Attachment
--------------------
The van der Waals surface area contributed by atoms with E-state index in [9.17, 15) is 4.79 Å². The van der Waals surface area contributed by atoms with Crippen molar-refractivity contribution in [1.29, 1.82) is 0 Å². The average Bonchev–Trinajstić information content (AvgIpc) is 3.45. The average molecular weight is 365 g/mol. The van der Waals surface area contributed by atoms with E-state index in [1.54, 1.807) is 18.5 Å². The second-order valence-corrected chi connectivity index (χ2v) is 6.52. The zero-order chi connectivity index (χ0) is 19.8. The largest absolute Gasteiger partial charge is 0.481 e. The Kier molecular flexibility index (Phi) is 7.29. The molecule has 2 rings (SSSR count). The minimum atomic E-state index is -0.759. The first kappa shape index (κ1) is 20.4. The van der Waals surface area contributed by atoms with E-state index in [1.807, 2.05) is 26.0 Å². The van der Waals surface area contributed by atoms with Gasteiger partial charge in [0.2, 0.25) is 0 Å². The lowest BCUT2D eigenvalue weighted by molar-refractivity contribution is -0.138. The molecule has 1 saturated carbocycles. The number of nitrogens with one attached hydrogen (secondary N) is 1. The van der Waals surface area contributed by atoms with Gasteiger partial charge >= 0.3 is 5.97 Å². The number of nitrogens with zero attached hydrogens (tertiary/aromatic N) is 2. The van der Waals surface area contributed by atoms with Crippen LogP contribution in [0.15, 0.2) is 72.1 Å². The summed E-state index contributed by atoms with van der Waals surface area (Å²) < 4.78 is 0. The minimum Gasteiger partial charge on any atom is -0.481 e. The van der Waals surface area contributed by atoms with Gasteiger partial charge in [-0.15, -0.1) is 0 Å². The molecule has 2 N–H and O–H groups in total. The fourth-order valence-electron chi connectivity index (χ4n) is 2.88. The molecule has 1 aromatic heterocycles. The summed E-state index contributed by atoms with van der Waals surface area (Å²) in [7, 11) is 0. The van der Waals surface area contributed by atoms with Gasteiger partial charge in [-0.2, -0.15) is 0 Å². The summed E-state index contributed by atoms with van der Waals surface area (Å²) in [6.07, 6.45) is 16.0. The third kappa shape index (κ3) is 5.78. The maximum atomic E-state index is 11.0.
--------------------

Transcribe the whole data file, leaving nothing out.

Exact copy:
The van der Waals surface area contributed by atoms with E-state index in [9.17, 15) is 4.79 Å². The van der Waals surface area contributed by atoms with Crippen molar-refractivity contribution in [1.29, 1.82) is 0 Å². The average Bonchev–Trinajstić information content (AvgIpc) is 3.45. The average molecular weight is 365 g/mol. The van der Waals surface area contributed by atoms with E-state index in [1.54, 1.807) is 18.5 Å². The second-order valence-corrected chi connectivity index (χ2v) is 6.52. The zero-order chi connectivity index (χ0) is 19.8. The largest absolute Gasteiger partial charge is 0.481 e. The Kier molecular flexibility index (Phi) is 7.29. The molecule has 2 rings (SSSR count). The minimum atomic E-state index is -0.759. The first kappa shape index (κ1) is 20.4. The van der Waals surface area contributed by atoms with E-state index in [1.807, 2.05) is 26.0 Å². The van der Waals surface area contributed by atoms with Gasteiger partial charge in [0.2, 0.25) is 0 Å². The lowest BCUT2D eigenvalue weighted by molar-refractivity contribution is -0.138. The molecule has 1 saturated carbocycles. The number of nitrogens with one attached hydrogen (secondary N) is 1. The van der Waals surface area contributed by atoms with Gasteiger partial charge >= 0.3 is 5.97 Å². The number of nitrogens with zero attached hydrogens (tertiary/aromatic N) is 2. The van der Waals surface area contributed by atoms with Crippen LogP contribution in [0.15, 0.2) is 72.1 Å². The summed E-state index contributed by atoms with van der Waals surface area (Å²) < 4.78 is 0. The minimum Gasteiger partial charge on any atom is -0.481 e. The van der Waals surface area contributed by atoms with Gasteiger partial charge in [-0.15, -0.1) is 0 Å². The molecule has 2 N–H and O–H groups in total. The fourth-order valence-electron chi connectivity index (χ4n) is 2.88. The molecule has 1 aromatic heterocycles. The summed E-state index contributed by atoms with van der Waals surface area (Å²) in [7, 11) is 0. The van der Waals surface area contributed by atoms with Gasteiger partial charge in [-0.2, -0.15) is 0 Å². The summed E-state index contributed by atoms with van der Waals surface area (Å²) in [6.07, 6.45) is 16.0. The third kappa shape index (κ3) is 5.78. The maximum atomic E-state index is 11.0.